You have a very unique position in the legal field. Describe what you do.
I currently work with creative executives, producers, business affairs, press and publicity, safety, and risk management to ensure that a TV show is produced in a way that is consistent with our policies and guidelines. I review a lot of contracts, including agreements with the participants and indemnity agreements; if it’s a competition, I review the rules. We vet episodes to ensure they’re legally compliant and make sure there are no legal surprises. We have shows that are produced abroad so we have to understand some of the laws in other countries. When a show is greenlit, it can have a short production cycle and we have to get up to speed with the laws of a particular country very quickly.
What part of your background do you think best suited you for this position?
The fact that I speak Spanish fluently has helped me throughout my entire career. I started here at Telemundo. I had to review scripts and advise reporters and producers on news-gathering issues. Also, my father was a banker and we moved around a lot, switching countries every three years until I went to college, from Argentina to Panama to the United States. That taught me to switch gears and get up to speed quickly to determine what clients need, to get along with a wide variety of people, and to effectively communicate with people in different walks of life. That’s been helpful in television because the best-laid plans change. Also, the creative world is very dynamic and you can’t ask your client to slow down and wait for you. You have to be able to dive in, ask the crucial questions, and make the right decisions.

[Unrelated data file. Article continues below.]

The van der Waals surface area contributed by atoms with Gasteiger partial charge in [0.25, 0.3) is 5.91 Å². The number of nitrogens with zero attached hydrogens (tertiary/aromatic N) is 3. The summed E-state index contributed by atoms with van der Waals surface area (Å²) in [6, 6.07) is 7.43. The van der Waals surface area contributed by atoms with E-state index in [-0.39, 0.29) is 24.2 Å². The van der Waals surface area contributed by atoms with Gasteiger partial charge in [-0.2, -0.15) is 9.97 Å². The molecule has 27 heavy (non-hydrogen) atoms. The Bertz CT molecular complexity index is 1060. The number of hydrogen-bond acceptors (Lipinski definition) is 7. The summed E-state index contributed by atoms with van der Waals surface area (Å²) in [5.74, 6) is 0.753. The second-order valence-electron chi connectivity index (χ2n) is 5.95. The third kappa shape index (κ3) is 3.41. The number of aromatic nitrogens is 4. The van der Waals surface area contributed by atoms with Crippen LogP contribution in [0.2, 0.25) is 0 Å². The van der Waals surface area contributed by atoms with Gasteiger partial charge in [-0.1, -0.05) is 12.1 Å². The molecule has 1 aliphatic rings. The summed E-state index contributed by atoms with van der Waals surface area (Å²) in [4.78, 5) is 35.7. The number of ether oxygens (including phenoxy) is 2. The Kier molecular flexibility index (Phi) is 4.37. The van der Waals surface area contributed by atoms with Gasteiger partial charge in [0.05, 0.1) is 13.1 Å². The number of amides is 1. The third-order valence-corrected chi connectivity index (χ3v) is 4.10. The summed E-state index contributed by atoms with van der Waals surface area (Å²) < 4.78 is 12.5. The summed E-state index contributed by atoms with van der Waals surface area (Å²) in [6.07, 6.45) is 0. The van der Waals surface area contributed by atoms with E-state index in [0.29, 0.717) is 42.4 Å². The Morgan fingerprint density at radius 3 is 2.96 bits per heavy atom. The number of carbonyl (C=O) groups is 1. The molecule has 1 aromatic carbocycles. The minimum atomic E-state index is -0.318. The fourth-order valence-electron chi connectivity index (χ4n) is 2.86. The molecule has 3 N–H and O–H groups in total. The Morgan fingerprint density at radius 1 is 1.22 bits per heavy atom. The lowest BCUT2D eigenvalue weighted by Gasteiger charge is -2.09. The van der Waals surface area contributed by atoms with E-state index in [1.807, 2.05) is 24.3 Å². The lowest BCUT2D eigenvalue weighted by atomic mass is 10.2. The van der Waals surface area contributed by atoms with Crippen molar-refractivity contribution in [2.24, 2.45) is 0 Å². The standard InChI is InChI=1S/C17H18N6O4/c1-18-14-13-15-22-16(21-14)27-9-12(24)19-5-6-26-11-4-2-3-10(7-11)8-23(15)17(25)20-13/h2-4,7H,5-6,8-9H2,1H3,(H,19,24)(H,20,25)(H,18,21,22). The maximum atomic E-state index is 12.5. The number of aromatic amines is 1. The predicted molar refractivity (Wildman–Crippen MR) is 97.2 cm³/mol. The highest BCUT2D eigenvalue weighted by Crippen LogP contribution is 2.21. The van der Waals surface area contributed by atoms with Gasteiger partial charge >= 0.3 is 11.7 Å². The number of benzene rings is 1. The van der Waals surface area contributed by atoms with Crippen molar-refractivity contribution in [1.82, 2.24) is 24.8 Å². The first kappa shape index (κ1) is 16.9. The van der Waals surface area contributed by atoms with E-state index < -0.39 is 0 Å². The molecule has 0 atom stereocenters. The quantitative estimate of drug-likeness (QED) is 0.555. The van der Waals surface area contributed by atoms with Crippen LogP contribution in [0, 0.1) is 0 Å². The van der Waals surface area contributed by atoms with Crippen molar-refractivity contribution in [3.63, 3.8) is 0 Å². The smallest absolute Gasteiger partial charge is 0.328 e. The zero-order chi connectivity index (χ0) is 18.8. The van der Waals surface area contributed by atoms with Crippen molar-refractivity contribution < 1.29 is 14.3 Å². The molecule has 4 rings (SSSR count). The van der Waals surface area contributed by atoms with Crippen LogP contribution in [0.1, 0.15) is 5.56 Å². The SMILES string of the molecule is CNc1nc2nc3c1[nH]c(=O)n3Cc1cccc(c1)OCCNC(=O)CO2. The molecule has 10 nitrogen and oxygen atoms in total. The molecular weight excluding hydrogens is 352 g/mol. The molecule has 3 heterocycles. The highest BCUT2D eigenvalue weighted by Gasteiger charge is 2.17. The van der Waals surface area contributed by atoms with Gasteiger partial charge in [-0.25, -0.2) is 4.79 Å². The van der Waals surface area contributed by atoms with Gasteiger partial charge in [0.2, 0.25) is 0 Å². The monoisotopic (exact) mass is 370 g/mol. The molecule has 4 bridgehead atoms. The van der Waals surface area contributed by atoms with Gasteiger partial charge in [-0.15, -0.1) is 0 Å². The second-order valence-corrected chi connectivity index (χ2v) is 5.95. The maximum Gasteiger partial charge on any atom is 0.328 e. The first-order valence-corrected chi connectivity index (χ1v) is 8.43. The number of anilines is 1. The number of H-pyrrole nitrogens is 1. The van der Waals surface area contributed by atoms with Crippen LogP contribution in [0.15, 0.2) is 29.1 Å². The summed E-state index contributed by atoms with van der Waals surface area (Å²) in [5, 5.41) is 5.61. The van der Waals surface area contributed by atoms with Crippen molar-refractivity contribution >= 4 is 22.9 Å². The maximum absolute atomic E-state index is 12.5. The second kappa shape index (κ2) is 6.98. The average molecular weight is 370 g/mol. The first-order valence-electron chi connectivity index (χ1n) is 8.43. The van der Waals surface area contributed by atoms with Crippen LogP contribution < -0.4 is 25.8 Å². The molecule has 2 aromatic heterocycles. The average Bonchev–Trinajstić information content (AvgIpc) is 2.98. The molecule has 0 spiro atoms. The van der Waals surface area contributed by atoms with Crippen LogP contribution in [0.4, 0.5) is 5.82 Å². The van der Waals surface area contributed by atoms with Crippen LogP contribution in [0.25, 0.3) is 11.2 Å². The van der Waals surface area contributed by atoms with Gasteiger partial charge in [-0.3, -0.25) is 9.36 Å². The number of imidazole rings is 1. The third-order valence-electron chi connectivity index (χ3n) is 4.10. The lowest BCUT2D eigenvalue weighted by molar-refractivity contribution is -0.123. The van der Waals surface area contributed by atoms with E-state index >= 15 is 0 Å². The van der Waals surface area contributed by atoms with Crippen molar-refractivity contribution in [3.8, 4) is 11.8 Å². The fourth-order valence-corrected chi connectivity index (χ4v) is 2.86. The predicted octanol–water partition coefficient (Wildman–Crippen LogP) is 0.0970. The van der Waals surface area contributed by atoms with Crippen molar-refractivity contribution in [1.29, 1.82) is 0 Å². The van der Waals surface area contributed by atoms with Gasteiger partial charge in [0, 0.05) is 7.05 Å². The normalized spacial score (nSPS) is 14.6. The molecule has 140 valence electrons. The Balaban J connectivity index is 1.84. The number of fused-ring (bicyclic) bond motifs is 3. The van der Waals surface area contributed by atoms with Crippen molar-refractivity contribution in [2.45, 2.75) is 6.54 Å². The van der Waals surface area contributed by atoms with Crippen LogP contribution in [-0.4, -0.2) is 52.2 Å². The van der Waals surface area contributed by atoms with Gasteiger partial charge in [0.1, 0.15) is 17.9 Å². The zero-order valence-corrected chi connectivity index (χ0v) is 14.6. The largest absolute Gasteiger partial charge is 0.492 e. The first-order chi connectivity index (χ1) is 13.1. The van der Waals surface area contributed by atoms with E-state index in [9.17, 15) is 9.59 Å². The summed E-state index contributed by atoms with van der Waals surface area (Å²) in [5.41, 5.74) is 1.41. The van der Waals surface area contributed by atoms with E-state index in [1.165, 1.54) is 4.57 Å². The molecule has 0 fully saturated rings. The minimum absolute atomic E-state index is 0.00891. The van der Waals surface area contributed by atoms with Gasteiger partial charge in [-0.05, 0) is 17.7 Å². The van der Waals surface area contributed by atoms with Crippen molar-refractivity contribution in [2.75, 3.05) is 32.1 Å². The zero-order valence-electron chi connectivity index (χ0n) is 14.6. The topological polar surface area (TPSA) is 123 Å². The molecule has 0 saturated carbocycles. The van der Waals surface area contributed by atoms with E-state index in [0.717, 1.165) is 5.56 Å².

What challenges have you faced in your career and how have you overcome them?
I think because I changed careers—city attorney, private lawyer, unscripted lawyer—I embrace change. But, change means that you’re always climbing up that learning curve, and that’s a challenge. It means you have to put in more time and be more dedicated, but it is so much more rewarding. It would have been easy for me to stay in one position, but I don’t think I would be as fulfilled as I am today, and because of being so well rounded, I think I do a better job for my client.
How would you describe your management style or strategy?
I’m a big fan of checklists, because when you are dealing with time-sensitive matters, critical-safety issues, and tight deadlines, sometimes the urgent matters come to the surface and other things can be overlooked. So, I find that lists really help prevent things from falling through the cracks when everything is moving quickly. Time is also money. When you’re in production, you don’t want to have to shut down for a day to resolve a legal issue.
Does NBCU have a Latino mentoring program?
Yes, we have Unidos, which means being together [in Spanish]. We have mentoring opportunities and events. We also mentor junior lawyers when they come through the internship program in our department. We have a diversity council that seeks to address the needs of all affinity groups. NBCU is very focused on retaining our top talent, especially global talent.
Do you do any volunteering?
I volunteer with the Alliance for Children’s Rights, which provides legal service and advocacy work for impoverished children in LA county. My favorite thing is their National Adoption Day for kids in foster care. There’s such a backlog in processing the paperwork needed to finalize their adoptions and remove them from the foster-care system. So, the Alliance helps to bring together judges and volunteer lawyers and court staff on a designated day when court is in session for these adoption days and helps fill out and process the paperwork. All the kids get a teddy bear. It’s an amazing ceremony and it gives them so much joy.